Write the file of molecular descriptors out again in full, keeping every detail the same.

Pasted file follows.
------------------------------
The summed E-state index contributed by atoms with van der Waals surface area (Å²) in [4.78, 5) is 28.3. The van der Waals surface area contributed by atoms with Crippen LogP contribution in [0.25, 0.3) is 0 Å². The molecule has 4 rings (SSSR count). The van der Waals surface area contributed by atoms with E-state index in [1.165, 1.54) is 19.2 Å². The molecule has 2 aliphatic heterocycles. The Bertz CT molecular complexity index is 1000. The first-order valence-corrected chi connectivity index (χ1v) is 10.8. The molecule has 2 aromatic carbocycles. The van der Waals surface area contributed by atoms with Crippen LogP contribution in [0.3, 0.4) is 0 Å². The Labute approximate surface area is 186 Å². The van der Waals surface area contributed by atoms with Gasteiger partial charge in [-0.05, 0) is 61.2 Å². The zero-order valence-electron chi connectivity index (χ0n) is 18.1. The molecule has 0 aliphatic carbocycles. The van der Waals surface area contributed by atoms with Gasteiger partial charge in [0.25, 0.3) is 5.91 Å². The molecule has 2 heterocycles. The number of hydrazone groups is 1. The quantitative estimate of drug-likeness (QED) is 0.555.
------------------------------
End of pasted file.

The summed E-state index contributed by atoms with van der Waals surface area (Å²) in [4.78, 5) is 28.3. The van der Waals surface area contributed by atoms with Crippen LogP contribution in [0.25, 0.3) is 0 Å². The molecule has 4 rings (SSSR count). The van der Waals surface area contributed by atoms with E-state index in [1.165, 1.54) is 19.2 Å². The molecule has 2 aliphatic heterocycles. The Bertz CT molecular complexity index is 1000. The first-order valence-corrected chi connectivity index (χ1v) is 10.8. The molecule has 2 aromatic carbocycles. The van der Waals surface area contributed by atoms with Crippen LogP contribution in [0.3, 0.4) is 0 Å². The Labute approximate surface area is 186 Å². The van der Waals surface area contributed by atoms with Gasteiger partial charge in [-0.05, 0) is 61.2 Å². The zero-order valence-electron chi connectivity index (χ0n) is 18.1. The molecule has 0 aliphatic carbocycles. The van der Waals surface area contributed by atoms with Gasteiger partial charge in [0.25, 0.3) is 5.91 Å². The molecule has 2 heterocycles. The number of hydrazone groups is 1. The quantitative estimate of drug-likeness (QED) is 0.555.